This article is part of ourEconomy’s ‘Decolonising the economy’series.
In a 2001 essay, Naomi Klein passionately called for “reclaiming the commons” in a world increasingly dominated by corporate power and shaped by a neoliberal political logic. Almost two decades later, this very corporate power is at least up for debate; and neoliberalism is slowly being superseded by a new logic of weaponizing the existing ties of globalization instead of deepening them. At the same time, the call to reclaim the commons found an unexpected answer in the rise of transnational state ownership. Today, some of the largest FDI-transactions ever are being conducted by state-owned enterprises and sovereign wealth funds (SWFs), which are rising as the new large-scale owners of assets and equities around the world.
Some observers interpret this unprecedented rise as a direct reaction to the excesses of a globalized financial system on steroids pre-2008: state capital is often portrayed as “patient” capital, representing a welcome alternative to the volatile nature of short-term oriented equity and debt investment. Some sovereign investment vehicles like the Norwegian SWF achieved a reputation of being a role model for sustainable and alternative ways of investing in global markets. Others are being praised for their role in directing catch-up economic development in emerging economies.
But how close is this form of transnational state capital to an idea of public or common ownership? Is state ownership really a viable alternative for a post-neoliberal, more inclusive and emancipatory global economy? While this is an open question, I lay out three arguments in the following that challenge this emancipatory promise – with the hope of stimulating a discussion about the nature of the role of state ownership in a globalized economy.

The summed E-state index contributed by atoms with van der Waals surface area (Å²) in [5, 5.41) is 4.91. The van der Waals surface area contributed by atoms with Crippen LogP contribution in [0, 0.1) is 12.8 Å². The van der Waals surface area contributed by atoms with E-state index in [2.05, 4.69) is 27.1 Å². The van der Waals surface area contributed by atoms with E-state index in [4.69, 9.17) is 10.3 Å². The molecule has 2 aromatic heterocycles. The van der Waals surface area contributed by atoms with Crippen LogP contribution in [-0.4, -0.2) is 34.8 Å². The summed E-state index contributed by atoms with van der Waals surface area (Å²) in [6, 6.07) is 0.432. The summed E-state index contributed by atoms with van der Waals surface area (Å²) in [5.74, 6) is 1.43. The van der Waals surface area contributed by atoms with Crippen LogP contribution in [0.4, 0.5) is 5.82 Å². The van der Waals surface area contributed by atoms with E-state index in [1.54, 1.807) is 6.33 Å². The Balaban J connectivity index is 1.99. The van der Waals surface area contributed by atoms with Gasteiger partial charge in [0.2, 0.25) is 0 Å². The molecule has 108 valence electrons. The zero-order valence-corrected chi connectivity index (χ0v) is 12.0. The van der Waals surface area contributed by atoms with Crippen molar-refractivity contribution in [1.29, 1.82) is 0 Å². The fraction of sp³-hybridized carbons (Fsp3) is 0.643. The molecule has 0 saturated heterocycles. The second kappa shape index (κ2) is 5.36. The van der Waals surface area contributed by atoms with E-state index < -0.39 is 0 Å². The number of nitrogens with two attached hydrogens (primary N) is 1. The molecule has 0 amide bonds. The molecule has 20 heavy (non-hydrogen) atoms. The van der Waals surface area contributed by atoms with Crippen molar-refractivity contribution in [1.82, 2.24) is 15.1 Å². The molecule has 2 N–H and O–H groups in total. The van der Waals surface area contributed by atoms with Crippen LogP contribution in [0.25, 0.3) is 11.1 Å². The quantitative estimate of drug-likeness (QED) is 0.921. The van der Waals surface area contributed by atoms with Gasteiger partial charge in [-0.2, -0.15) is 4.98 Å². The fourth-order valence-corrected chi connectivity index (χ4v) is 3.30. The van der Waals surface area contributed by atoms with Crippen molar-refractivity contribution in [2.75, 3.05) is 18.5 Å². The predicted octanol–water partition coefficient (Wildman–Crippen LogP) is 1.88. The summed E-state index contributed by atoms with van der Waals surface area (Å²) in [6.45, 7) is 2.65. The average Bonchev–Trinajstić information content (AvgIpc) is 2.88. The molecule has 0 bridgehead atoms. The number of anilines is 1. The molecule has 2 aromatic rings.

Transnational state capital often mimics its private competitors
As has already been discussed for a while, sovereign investment tools in the global economy often “have identifiable commonalities of form and function that match the core institutions of Western financial markets”. This is not only the case for the engagement of the Norwegian SWF and Swedish AP Pension Funds in North American stock markets, but also for the immense investments of Middle Eastern funds in European multinationals and infrastructure projects. Research in progress by our CORPNET team in Amsterdam estimates that the lionshare of transnational equity investment by states is actually flowing into the core of the global economy – Eastern Asia, North America and Europe.
New evidence also suggests that states as owners are equally busy with using Offshore Financial Centers (OFCs) in order to avoid taxation or regulatory burdens, just like many of their multinational peers do. It is hence fair to say that, at least from a political economy standpoint, state investment capitalizes on and strengthens the structures and incentives of the global political economy without representing a viable alternative to existing practices.
Transnational state capital is often controlled by domestic elites
Forms of state ownership can be equated with “real” public ownership like in the case of most pension funds around the world. However, vehicles of sovereign investment are often rather closely tied to domestic elites who use them, amongst other things, as rent-seeking devices. A well-known example of this is the Qatar Investment Authority (QIA), which was established by the then-ruler of Qatar in 2005. While the QIA has served as a vehicle of economic development for Qatar, it is also entirely controlled by its ruling Al-Thani family.